Monday, February 05, 2018

NATIONAL PUBLIC RADIO: Why are taxpayers funding nonstop, anti-GOP propaganda?

So I was listening to NPR while driving today (keep your friends close and your enemies closer).

The show was called "1A", hosted by Joshua Johnson, and I listen to it on a semi-regular basis. Johnson is an intelligent guy, but infected with the conventional Beltway mindset: any policy Republicans are for == bad. Anything Democrats do == good.

I encourage you to listen once in a while to gather intel on Democrat-Media talking points. I also discourage you from contributing to any public broadcasting effort until such time that they offer equal represention of both conservative and liberal viewpoints. And as far as taxpayers funding this one-sided tripe? I say no. We have The New York Times and Daily Kos for this kind of "reporting".

In any event, today's 1A featured another in a long series of Trump-bashing exercises, this time regarding the first of what will prove to be many, many memos on unlawful activities conducted by the Obama administration.

The guests were, of course, focused on Trump "obstructing justice" into investigations of "Russian collusion" (no matter that we have yet to see a single piece of evidence that such collusion ever occcurred). The guests carefully ignored the primary points of the memo, which were plainly obvious to anyone not infected with Trump Derangement Syndrome (TDS).

I wrote Johnson as follows:

Joshua, I enjoy the show, but am truly disappointed in your coverage of the FISA memo. Your guests omitted key, material facts from the discussion including:

1. In 2016, NSA director Mike Rogers requested an audit of possible abuses of warrants submitted to the FISA Court (FISC). He cited numerous cases where U.S. persons were illegally surveilled and raw intelligence shared with private contractors. The result of the audit, a 99-page document [PDF], is shocking on its own. In the April 2017 ruling, the FISA Court (FISC) noted a significant “compliance error rate” as far back as 2012 (page 82); in essence, the abuse of FISA searches by FBI contractors was systemic over multiple years. This is a completely separate scandal from the one outlined by the Nunes memo, yet wholly consistent with abuses by the Obama administration.

2. The DOJ inspector general was stonewalled from investigating FISA abuses by the DOJ's National Security Division (NSD). In 2015, the IG requested oversight and... wait for it... Sally Yates responded with a 58-page legal explanation [PDF] saying, in essence, "F-off. All of the DOJ is subject to oversight, except the NSD."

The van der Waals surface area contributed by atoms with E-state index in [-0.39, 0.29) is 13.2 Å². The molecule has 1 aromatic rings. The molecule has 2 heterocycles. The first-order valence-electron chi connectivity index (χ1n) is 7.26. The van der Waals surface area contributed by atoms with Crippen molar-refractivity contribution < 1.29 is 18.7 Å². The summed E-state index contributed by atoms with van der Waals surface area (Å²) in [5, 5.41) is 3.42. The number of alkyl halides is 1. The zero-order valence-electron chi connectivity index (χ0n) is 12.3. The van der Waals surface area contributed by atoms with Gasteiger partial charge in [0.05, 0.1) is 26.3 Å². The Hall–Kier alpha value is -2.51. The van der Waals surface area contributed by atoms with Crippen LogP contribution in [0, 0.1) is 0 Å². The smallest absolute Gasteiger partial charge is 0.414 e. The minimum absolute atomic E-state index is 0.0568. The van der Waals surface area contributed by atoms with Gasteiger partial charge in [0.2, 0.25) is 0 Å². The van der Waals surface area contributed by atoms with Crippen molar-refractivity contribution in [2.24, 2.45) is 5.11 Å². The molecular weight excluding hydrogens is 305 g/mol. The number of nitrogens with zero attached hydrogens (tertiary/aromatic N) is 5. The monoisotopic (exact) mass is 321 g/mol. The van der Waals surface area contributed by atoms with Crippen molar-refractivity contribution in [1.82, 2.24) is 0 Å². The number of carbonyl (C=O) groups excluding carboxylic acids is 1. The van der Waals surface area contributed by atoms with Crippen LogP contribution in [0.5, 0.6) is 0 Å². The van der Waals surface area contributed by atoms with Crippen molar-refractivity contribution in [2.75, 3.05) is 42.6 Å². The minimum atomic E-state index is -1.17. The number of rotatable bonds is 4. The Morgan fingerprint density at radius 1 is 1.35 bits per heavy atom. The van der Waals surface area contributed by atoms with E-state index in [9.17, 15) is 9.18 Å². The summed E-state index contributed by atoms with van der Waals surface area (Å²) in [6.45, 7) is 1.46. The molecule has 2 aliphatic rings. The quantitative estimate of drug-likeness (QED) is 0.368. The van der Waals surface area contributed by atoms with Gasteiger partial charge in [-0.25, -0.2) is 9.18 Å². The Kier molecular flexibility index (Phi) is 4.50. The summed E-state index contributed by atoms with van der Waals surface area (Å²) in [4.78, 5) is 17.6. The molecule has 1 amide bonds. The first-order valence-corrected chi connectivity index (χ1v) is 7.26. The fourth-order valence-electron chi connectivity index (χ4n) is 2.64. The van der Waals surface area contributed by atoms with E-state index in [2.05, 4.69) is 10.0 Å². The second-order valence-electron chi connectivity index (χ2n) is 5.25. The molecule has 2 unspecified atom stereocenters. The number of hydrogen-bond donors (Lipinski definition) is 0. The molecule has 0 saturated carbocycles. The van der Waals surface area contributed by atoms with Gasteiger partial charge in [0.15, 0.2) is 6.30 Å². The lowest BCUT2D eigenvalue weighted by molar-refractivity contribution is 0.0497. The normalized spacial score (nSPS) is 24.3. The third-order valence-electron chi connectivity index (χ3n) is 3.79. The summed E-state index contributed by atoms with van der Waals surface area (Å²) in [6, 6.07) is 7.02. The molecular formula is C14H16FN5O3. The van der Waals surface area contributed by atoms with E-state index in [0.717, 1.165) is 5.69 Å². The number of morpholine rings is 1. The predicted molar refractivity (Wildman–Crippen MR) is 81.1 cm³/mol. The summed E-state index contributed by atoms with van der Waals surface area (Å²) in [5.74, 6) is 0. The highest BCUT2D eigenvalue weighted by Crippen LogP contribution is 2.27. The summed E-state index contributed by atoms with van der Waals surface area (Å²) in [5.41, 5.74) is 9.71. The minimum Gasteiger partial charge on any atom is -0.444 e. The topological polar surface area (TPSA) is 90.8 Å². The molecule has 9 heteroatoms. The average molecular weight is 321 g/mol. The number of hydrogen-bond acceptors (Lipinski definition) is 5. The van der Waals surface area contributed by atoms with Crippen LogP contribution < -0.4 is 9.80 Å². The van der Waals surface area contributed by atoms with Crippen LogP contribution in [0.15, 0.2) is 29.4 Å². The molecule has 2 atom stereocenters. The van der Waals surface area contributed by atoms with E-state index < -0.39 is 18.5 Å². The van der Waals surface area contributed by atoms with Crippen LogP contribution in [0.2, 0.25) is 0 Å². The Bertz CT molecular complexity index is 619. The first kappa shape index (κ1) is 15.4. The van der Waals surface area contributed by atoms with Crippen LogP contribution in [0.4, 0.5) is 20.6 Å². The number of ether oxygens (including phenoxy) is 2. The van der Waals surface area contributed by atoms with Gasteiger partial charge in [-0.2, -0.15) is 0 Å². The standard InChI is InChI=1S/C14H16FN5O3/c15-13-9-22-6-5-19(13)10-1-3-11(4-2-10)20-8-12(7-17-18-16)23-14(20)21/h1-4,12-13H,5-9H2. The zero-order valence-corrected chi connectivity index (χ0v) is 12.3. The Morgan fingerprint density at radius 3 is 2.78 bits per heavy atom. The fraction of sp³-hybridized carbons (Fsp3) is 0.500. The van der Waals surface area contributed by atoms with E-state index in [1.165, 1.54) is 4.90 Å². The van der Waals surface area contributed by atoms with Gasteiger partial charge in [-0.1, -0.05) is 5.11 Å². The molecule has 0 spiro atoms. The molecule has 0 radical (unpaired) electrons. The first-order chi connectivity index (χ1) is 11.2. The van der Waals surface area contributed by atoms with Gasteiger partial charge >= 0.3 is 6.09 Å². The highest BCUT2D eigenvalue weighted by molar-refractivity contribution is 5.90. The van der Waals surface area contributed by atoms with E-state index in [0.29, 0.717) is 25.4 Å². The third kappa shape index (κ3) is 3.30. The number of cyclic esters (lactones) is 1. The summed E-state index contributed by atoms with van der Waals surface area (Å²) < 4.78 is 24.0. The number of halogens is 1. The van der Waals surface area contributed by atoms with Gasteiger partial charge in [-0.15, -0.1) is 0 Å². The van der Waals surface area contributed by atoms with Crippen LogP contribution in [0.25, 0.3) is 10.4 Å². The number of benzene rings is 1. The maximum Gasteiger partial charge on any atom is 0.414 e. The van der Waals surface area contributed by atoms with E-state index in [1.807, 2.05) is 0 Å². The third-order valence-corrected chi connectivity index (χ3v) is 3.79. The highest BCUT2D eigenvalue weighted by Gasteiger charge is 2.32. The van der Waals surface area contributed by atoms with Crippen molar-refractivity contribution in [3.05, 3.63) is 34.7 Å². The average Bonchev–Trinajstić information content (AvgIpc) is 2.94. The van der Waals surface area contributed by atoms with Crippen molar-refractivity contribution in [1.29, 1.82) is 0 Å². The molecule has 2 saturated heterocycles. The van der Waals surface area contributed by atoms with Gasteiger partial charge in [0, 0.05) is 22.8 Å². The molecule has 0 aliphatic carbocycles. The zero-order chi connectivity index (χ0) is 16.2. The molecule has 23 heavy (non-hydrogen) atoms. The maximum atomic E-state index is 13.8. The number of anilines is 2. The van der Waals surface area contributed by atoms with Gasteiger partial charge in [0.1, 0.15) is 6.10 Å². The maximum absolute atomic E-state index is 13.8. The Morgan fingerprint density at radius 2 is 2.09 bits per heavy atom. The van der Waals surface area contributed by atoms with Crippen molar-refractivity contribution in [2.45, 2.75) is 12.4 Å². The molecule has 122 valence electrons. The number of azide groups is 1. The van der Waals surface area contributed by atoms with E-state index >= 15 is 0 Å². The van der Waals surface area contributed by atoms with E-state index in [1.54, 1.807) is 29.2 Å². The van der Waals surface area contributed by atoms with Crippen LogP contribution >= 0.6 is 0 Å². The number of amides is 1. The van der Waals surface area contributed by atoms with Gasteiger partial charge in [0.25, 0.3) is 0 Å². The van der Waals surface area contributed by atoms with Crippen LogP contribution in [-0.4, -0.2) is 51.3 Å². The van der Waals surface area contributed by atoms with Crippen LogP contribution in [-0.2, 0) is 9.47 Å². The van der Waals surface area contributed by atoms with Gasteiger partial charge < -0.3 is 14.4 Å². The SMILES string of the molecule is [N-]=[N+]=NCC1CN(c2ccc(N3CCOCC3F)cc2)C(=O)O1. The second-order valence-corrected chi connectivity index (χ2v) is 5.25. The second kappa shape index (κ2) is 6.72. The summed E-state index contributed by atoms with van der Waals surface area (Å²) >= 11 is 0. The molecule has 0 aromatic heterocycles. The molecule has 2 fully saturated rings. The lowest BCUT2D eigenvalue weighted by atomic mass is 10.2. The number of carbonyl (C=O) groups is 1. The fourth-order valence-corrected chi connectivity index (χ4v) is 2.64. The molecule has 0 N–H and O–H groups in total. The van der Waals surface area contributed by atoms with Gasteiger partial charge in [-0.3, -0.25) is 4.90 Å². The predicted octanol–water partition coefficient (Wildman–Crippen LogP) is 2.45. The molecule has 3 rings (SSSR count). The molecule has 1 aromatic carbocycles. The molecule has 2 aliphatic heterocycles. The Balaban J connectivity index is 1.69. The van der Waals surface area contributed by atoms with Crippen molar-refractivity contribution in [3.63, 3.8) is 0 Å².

This was a pattern under Barack Obama. In fact, stonewalling of inspectors general during the Obama administration era became so oppressive that every inspector general signed a complaint to Congress in 2014 (link) [PDF}. The DOJ IG report will likely be released in March and is said to detail a pattern of weaponization of FISA against as many as 1,000 GOP-linked individuals.

3. Further, the pattern of weaponizing government agencies is far from a one-off during the Obama years; those responsible for the IRS scandal have never been held to account.

I recommend that -- if you are truly looking for a complete, fact-based discussion of these issues -- you seek an interview with former federal prosecutor and special counsel Joe DiGenova, who has predicted every facet of this investigation thus far.

He gave a fascinating interview on the topic here, which will help give you a much more comprehensive background on this very real scandal. That is, if you do care about stopping police state tactics by administrations, whether Democrat or Republican.

Best Regards, Doug

p.s., I have published an exhaustive timeline of these issues, with source links and attributions fully documented here. I believe anyone concerned with civil liberties has cause for concern.


Anonymous said...

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Marathon Pundit said...

The worst is Marketplace, which arguably should be the most sensible show on NPR. Their reaction to the tax cuts was that the proletariat would just spend the tax cut money on lottery tickets and beer.

Matthew W said...

I do try to listen to NPR on the radio. I usually only about 30 seconds. I never knew it was possible to tell 100 lies in 30 seconds.


Loverofourcountry said...

NPR is very biased and disrespectful to conservatives and our POTUS.
Regular audible chuckles and snickering heard when talking re Trump.

waitingForTheStorm said...

Being an old geek, I was amused by your use of "==" as an assertion operator. One of my former colleagues used = where he meant == and the result, of course, was not as intended. He asked me, somewhat exasperated, when it was correct to use == instead of equal. In my best geek condescension, my response: When it is both syntactically and semantically correct. Sorry about the geek humor.